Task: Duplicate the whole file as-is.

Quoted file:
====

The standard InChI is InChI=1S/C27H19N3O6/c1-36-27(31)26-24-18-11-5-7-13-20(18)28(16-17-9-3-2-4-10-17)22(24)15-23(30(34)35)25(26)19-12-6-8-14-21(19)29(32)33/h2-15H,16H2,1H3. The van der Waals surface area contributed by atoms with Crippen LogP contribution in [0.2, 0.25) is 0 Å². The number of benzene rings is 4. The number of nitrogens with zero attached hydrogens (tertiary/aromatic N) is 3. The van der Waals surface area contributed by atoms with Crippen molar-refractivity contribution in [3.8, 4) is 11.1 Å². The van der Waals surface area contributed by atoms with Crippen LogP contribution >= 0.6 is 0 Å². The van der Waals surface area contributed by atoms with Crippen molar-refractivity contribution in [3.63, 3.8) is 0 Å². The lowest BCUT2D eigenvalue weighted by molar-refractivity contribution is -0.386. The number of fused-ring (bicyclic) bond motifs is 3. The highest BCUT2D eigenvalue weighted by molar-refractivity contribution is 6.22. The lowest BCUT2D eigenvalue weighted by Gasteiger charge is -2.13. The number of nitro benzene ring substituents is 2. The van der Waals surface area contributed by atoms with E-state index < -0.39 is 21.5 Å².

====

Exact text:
The standard InChI is InChI=1S/C27H19N3O6/c1-36-27(31)26-24-18-11-5-7-13-20(18)28(16-17-9-3-2-4-10-17)22(24)15-23(30(34)35)25(26)19-12-6-8-14-21(19)29(32)33/h2-15H,16H2,1H3. The van der Waals surface area contributed by atoms with Crippen LogP contribution in [0.2, 0.25) is 0 Å². The number of benzene rings is 4. The number of nitrogens with zero attached hydrogens (tertiary/aromatic N) is 3. The van der Waals surface area contributed by atoms with Crippen molar-refractivity contribution in [3.8, 4) is 11.1 Å². The van der Waals surface area contributed by atoms with Crippen LogP contribution >= 0.6 is 0 Å². The van der Waals surface area contributed by atoms with Crippen molar-refractivity contribution in [3.63, 3.8) is 0 Å². The lowest BCUT2D eigenvalue weighted by molar-refractivity contribution is -0.386. The number of fused-ring (bicyclic) bond motifs is 3. The highest BCUT2D eigenvalue weighted by molar-refractivity contribution is 6.22. The lowest BCUT2D eigenvalue weighted by Gasteiger charge is -2.13. The number of nitro benzene ring substituents is 2. The van der Waals surface area contributed by atoms with E-state index < -0.39 is 21.5 Å².